A small island community off the coast of Donegal, delighted that almost half of its residents have been vaccinated against Covid-19, is now doing its best to ensure other less fortunate communities get the chance to receive the jab - and they are encouraging others to do likewise.

The people of Árainn Mhór have come together to support the UNICEF appeal to "Get a Vaccine, Give a Vaccine" which aims to deliver 2 billion Covid-19 vaccines to the most vulnerable families, health workers and high-risk people in the world.

Just over 200 people out of the 450 or so population on Árainn Mhór have been vaccinated, mostly older and medically vulnerable people.

When one of the GPs administering the vaccines, Dr Victoria Bradley, told them about the UNICEF programme to help reach the world's most vulnerable and at-risk populations, the islanders were quick to respond.

Elaine Barney said people on Árainn Mhór felt lucky to be getting the vaccine and wanted to give back and help others who were less fortunate.

Elaine Barney

They put collection boxes in the local shops, health centre and post office to collect donations.

A local charity, the Walk of Remembrance Group, which organises a fundraising walk every Easter in memory of islanders who have passed on, also got involved and to date a total of around €2,000 has been raised.

Elaine said that €75 will allow UNICEF to transport 4,205 vaccines safely to those in need and the money will also go towards training vaccinators and supplying PPE.

She has been in touch with a representative of the organisation in Ireland who, she said, was "blown away" by the generosity of their small community in supporting what is the biggest vaccination programme in the history of the organisation.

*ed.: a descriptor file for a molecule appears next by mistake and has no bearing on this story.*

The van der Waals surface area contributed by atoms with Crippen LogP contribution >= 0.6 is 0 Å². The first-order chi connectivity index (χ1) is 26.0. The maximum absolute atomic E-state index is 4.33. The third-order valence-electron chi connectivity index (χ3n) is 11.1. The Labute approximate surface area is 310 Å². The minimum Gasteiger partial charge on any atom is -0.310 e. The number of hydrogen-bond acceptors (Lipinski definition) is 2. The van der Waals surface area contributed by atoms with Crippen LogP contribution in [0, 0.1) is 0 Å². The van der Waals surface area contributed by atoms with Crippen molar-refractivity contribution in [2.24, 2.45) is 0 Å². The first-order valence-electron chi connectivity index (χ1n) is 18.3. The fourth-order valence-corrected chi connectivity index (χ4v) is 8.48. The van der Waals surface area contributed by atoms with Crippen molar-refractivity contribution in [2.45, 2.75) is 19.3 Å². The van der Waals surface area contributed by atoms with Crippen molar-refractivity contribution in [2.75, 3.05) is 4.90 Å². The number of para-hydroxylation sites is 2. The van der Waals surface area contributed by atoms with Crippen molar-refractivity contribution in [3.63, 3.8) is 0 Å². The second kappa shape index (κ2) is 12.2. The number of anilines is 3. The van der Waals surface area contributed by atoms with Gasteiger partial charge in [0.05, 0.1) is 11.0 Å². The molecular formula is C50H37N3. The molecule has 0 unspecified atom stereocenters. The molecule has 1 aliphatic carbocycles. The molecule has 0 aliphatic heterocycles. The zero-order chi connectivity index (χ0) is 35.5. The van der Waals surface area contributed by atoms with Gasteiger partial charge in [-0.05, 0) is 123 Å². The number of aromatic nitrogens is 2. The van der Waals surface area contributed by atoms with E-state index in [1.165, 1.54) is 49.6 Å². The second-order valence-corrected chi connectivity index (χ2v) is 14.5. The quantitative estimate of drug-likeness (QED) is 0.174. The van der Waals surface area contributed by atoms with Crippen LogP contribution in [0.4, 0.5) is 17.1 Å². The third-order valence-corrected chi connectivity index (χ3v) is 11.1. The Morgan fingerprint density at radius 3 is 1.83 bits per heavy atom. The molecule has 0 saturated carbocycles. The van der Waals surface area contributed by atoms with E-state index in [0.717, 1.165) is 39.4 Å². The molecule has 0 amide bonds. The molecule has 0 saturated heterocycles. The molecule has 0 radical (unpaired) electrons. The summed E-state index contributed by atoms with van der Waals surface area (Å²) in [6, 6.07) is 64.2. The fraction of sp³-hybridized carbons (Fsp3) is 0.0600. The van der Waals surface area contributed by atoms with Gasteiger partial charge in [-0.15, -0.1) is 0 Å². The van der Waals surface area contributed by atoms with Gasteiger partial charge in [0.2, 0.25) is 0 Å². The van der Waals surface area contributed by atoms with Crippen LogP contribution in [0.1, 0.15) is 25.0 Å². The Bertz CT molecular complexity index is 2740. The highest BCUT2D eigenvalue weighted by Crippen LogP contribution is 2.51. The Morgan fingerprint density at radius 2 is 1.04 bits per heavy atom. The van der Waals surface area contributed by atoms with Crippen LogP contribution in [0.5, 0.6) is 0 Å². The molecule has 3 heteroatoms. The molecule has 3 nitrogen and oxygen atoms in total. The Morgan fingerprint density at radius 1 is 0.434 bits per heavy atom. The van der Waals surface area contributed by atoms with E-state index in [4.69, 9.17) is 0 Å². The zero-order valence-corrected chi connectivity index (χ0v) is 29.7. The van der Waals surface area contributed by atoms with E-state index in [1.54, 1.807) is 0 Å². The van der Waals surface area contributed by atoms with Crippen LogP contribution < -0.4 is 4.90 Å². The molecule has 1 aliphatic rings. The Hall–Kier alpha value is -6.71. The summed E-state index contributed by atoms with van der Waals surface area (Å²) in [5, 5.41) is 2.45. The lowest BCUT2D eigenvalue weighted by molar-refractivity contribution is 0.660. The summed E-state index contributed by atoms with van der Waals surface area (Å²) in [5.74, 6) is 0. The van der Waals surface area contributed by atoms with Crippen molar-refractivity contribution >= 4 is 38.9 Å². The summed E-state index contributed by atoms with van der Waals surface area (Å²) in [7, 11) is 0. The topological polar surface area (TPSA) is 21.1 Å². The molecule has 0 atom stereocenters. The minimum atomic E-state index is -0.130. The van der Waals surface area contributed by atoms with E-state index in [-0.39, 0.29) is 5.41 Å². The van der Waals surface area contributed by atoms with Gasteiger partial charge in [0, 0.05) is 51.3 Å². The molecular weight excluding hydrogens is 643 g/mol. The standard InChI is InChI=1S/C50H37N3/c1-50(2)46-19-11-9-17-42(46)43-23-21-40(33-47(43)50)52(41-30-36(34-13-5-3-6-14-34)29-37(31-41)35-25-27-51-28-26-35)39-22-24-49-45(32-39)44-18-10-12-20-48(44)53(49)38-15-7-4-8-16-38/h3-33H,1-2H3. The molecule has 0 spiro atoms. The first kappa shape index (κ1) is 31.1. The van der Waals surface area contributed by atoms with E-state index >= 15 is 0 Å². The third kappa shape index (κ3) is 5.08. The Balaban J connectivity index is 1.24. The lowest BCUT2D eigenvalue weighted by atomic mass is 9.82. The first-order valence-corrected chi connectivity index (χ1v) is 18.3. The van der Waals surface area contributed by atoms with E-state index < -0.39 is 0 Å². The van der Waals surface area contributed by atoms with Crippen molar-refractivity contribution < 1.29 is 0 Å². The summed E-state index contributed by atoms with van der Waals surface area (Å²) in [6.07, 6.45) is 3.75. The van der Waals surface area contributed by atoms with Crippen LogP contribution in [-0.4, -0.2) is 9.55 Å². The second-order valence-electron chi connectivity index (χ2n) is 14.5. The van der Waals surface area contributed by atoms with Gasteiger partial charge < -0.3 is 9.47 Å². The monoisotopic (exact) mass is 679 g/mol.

95-year-old Bridget Ward said she was very glad to get the vaccine, and through the UNICEF campaign she said it is great to be able to give back to people who are "less fortunate than ourselves".

For Suzanne Boyle, getting the vaccine was better than winning the lotto, and she hopes other people will support the UNICEF campaign. For less than a fiver, she said, you can help two people get vaccinated and every euro will help spread the vaccination programme so the world can "get back to normal".

Dr Kevin Quinn said the vaccination programme on the island has been going very well and there was such a sense of positivity around it that people were more than willing to donate to the UNICEF campaign.

If other communities could replicate this, he said, it would make a huge difference to the campaign, because he said it is not about the rich countries getting the vaccine first - we are not safe until everyone is safe.